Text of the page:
The purpose of this paper is to provide a research model and hypotheses that explores software users' perceptions of privacy, trust, and US legal protection in using…
The purpose of this paper is to provide a research model and hypotheses that explores software users' perceptions of privacy, trust, and US legal protection in using application software with embedded spyware.
An experimental study was undertaken requiring subjects to use an online analytical processing software product. After use, the experimental group was told spyware was embedded in the software. Questionnaire responses for the experimental and control group were compared using independent samples t‐test. Multiple regression was used to determine significant predictors of overall trust in the software vendor.
Users of software with spyware, versus users of software without spyware, have lower trust perceptions of a software vendor. Further examination of trustworthiness as a multi‐dimensional construct, reveals trustworthiness‐ability and trustworthiness‐integrity are important influences of overall trust of a vendor.
The main limitation of the findings is the use of a convenience sample, limiting the generalizability of the results.
The results may provide guidance to software vendors and government regulatory agencies in addressing the concerns associated with spyware.
Software vendors should rethink the practice of embedding spyware in software applications, unless user trust can be maintained.
The purpose of this paper is to explore the challenges confronting organizations in responding to the recent electronic discovery (e‐discovery) amendments to the US…
The purpose of this paper is to explore the challenges confronting organizations in responding to the recent electronic discovery (e‐discovery) amendments to the US federal rules of civil procedure. Failure to comply with these rules, even unintentionally, can have significant adverse legal consequences for parties of the lawsuit. The vast majority of information and data is electronic and stored in numerous files and on a variety of media. Thus, there is a critical need to better manage electronic content and implement a strategic approach to accommodate new rules, legislation, and ever‐changing technology. In response, the authors provide recommendations for enterprise‐wide e‐discovery readiness.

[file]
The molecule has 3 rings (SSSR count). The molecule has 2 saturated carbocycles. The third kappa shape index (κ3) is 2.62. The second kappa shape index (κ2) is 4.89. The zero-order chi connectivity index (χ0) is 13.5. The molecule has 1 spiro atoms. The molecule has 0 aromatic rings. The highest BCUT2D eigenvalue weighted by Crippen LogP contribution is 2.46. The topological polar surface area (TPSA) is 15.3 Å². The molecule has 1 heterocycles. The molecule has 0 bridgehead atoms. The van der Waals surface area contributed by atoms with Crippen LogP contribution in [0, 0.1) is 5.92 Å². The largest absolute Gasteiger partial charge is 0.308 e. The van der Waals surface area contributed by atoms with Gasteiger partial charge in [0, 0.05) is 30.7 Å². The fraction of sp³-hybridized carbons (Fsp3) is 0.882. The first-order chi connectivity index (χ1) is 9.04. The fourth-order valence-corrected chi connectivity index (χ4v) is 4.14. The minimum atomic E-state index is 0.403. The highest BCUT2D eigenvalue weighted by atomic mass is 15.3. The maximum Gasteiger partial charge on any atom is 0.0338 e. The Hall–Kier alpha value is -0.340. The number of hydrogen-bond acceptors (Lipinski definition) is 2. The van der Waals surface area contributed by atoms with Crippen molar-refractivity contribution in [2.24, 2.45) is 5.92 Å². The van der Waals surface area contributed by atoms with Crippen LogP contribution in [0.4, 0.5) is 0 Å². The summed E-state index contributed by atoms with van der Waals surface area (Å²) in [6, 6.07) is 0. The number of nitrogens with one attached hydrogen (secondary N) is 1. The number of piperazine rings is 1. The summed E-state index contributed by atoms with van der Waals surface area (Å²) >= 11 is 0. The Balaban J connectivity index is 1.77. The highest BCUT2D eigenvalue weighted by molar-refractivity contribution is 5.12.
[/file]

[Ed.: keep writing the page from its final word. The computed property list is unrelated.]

To investigate the legal theory for e‐discovery, the authors examine precedent‐setting legal cases for the purpose of providing managerial recommendations for developing and implementing a comprehensive policy for compliance and litigation purposes.
According to the authors' evaluation of the amendments and applicable case law, the new rules make clear that electronic information and data are discoverable, and that failure to protect and store in a retrievable format may lead to adverse legal consequences.
To better prepare for the duties imposed by the e‐discovery amendments, the authors recommend the formation of an enterprise‐wide multi‐functional electronically stored information Discovery Team to develop, implement, and periodically review a comprehensive electronic records management policy and procedures for compliance and litigation purposes.
The authors take into consideration the dearth of information systems literature addressing the critical need to better manage electronic content and to implement an enterprise‐wide strategic approach to accommodate the requirements of e‐discovery, or face costly consequences.
The purpose of this paper is to revisit the internet users’ information privacy concerns (IUIPC) construct, a research model, and hypotheses based on Malhotra et al.…